Skip to main content

Advertisement

You are viewing the new article page. Let us know what you think. Return to old version

Decomposition of gendered income-related inequalities in multiple biological cardiovascular risk factors in a middle-aged population

Abstract

Background

Socioeconomic inequalities in cardiovascular disease seem to widen or endure in Sweden. However, research on inequalities in antecedent cardiovascular risk factors (CVRFs), and particularly what underpins them, is scarce. The present study aimed 1) to estimate income-related inequalities in eight biological cardiovascular risk factors in Swedish middle-aged women and men; and 2) to examine the contribution of demographic, socioeconomic, behavioural and psychosocial determinants to the observed inequalities.

Methods

Participants (N = 12,481) comprised all 40- and 50-years old women and men who participated in the regional Västerbotten Intervention Programme in Northern Sweden during 2008, 2009 and 2010. All participants completed a questionnaire on behavioural and psychosocial conditions, and underwent measurements with respect to eight CVRFs (body mass index; waist circumference; total cholesterol; high-density lipoprotein cholesterol; low-density lipoprotein cholesterol; triglycerides; systolic/diastolic blood pressure; glucose tolerance). Data on cardiovascular risk, psychosocial and health behaviours were linked to national register data on income and other socioeconomic and demographic factors. To estimate income inequalities in each CVRF concentration indexes were calculated, and to examine the contribution of the underlying determinants to the observed inequalities a Wagstaff-type decomposition analysis was performed separately for women and men.

Results

Health inequalities ranged from small to substantial with generally greater magnitude in women. The highest inequalities among women were seen in BMI, triglycerides and HDL-cholesterol (Concentration index = − 0.1850; − 0.1683 and − 0.1479 respectively). Among men the largest inequalities were seen in glucose regulation, BMI and abdominal obesity (Concentration index = − 0.1661; − 0.1259 and − 0.1172). The main explanatory factors were, for both women and men socioeconomic conditions (contributions ranging from 54.8 to 76.7% in women and 34.0–72.6% in men) and health behaviours (contributions ranging from 6.9 to 20.5% in women and 9.2 to 26.9% in men). However, the patterns of specific dominant explanatory factors differed between CVRFs and genders.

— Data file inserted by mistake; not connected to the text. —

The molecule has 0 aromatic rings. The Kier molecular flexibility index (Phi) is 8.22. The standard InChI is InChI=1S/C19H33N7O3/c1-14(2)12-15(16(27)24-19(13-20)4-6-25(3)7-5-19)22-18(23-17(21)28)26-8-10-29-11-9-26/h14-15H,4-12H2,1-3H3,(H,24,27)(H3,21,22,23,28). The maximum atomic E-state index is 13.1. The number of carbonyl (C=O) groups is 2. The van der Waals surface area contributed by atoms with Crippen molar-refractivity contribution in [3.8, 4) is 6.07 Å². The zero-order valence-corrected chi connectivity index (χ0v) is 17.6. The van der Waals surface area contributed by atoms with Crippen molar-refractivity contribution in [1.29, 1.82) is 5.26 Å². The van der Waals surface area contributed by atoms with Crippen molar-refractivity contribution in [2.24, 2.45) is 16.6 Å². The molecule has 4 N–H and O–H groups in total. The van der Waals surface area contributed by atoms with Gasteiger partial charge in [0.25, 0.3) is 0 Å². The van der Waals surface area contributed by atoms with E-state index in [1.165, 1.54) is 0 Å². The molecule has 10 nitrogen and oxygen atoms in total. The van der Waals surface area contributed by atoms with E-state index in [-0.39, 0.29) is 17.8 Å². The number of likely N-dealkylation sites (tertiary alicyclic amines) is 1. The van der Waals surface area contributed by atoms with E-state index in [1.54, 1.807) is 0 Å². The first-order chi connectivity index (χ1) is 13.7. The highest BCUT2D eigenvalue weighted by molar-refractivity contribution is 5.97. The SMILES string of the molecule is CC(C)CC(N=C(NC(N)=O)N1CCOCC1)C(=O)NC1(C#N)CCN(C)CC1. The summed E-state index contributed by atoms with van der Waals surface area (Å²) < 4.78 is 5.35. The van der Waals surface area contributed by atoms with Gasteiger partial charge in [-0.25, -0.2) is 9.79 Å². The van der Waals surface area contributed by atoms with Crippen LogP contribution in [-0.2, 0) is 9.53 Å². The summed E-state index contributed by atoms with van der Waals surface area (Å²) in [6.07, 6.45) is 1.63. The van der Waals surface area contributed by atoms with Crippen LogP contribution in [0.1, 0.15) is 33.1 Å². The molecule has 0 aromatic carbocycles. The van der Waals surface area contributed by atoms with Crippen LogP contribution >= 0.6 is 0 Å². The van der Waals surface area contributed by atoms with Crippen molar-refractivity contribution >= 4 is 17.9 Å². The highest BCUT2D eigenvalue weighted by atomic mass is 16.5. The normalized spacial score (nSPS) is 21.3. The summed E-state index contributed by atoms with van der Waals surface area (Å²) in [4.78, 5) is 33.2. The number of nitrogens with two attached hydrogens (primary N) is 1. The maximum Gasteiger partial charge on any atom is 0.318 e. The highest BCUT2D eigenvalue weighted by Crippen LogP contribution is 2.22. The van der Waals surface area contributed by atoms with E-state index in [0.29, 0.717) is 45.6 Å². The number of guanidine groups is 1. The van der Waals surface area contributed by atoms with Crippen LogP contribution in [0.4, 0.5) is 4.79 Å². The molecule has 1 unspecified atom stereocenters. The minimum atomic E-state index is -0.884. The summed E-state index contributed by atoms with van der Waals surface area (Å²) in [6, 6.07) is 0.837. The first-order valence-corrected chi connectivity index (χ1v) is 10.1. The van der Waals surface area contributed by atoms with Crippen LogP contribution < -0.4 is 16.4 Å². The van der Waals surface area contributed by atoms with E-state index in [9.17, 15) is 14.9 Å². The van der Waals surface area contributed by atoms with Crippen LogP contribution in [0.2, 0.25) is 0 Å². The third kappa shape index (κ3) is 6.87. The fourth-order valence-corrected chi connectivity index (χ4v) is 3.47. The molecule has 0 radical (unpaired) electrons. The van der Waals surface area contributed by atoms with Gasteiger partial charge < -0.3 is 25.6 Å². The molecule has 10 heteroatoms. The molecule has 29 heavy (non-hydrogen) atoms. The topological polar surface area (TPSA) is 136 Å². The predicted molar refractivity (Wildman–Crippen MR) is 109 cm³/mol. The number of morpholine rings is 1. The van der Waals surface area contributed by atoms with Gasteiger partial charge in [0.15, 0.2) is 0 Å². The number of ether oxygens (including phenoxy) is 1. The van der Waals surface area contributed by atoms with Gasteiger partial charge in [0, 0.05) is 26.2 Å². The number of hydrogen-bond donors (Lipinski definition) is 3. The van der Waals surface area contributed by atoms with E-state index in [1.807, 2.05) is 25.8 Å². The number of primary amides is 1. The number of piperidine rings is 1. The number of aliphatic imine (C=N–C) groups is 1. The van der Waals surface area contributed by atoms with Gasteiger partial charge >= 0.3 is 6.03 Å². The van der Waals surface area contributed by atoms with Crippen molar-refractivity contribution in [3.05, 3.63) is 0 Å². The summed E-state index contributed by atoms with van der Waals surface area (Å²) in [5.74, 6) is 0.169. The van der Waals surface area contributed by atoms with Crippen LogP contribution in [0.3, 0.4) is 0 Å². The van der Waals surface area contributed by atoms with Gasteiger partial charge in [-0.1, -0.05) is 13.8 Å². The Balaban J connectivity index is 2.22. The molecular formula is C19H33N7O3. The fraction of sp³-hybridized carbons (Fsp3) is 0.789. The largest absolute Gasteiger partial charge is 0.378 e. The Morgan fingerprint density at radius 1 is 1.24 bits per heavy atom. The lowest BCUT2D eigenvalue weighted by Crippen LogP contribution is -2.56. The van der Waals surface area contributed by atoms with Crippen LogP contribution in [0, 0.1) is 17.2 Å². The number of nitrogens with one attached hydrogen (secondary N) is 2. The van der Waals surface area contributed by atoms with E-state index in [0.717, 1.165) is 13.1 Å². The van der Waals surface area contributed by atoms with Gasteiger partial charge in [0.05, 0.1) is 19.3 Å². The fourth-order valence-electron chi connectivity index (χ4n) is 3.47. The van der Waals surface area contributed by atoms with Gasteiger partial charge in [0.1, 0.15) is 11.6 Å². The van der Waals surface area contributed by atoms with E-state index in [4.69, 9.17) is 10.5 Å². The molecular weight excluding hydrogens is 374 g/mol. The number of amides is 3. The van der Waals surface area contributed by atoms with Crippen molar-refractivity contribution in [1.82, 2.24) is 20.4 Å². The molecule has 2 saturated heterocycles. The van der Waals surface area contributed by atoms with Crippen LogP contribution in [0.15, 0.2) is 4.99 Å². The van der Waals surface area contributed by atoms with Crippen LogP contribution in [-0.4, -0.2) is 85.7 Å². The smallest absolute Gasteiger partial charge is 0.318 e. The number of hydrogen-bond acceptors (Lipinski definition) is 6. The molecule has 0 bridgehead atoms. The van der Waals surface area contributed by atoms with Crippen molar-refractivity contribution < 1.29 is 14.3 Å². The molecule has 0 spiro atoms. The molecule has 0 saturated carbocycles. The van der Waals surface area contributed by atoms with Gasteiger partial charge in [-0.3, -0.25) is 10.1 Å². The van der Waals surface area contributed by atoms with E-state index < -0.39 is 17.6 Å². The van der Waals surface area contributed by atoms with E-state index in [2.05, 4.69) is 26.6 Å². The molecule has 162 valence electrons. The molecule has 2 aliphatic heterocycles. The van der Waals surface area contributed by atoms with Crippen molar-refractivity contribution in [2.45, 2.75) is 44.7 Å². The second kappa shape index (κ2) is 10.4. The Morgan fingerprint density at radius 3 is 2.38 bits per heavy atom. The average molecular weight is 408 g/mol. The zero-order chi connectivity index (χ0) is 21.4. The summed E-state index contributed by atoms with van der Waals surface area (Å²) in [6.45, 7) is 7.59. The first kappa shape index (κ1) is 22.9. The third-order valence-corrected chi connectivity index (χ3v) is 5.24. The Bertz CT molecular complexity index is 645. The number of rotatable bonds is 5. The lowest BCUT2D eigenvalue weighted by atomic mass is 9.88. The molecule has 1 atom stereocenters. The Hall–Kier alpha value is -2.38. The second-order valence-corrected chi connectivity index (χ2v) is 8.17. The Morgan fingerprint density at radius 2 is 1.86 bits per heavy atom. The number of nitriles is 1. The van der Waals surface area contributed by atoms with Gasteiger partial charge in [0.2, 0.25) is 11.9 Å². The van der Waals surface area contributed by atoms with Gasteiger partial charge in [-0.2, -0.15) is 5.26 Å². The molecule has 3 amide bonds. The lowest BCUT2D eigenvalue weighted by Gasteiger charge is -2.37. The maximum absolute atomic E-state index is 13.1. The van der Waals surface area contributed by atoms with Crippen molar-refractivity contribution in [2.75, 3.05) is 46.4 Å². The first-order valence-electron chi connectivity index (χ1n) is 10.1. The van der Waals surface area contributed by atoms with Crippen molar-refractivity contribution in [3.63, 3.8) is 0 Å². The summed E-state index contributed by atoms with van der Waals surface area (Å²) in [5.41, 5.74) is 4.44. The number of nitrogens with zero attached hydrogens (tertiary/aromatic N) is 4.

Conclusion

Taken together, the results suggest that the magnitude of income-related inequalities in CVRFs and their determinants differ importantly between the risk factors and genders, a variation that should be taken into consideration in population interventions aiming to prevent inequalities in manifest cardiovascular disease.

Background

Despite decreasing cardiovascular disease (CVD) morbidity and mortality rates over the last two decades, Sweden has seen a worrying development with widening socioeconomic inequalities in cardiovascular morbidity, mortality as well as in life expectancy, markedly patterned by education [1] and especially among women [2]. Whereas inequalities in manifest cardiovascular disease, which may appear and accentuate with aging [3] would be expected to be preceded by corresponding inequalities in cardiovascular risk factors (CVRFs), research on multiple CVRFs inequalities, and particularly what explains them, is scarce. The present study seeks to contribute to this topic by estimating income-related inequalities in a range of biological cardiovascular risk factors in middle-aged women and men, and decomposing them by demographic, socioeconomic, family, psychosocial and behavioural factors.

To understand the relative role that inequalities in different CVRFs play in shaping the demonstrated inequalities in manifest CVD [4], comprehensive investigations of multiple CVRFs are especially valuable as they give a more complete picture of precursor inequalities. Indeed, research has demonstrated persisting and clear inverse social gradients across a range of cardiovascular risk factors, such as glucose, blood pressure, blood lipids and obesity [5,6,7,8,9,10]. In Northern Sweden, increasing and decreasing trends have been observed for different CVRFs [11,12,13,14], with educational inequalities persisting in both CVRFs [11,12,13,14] and in manifest CVD [15]. However, despite increasing income inequalities in Sweden [16], most Swedish research has focused on education rather than income inequalities.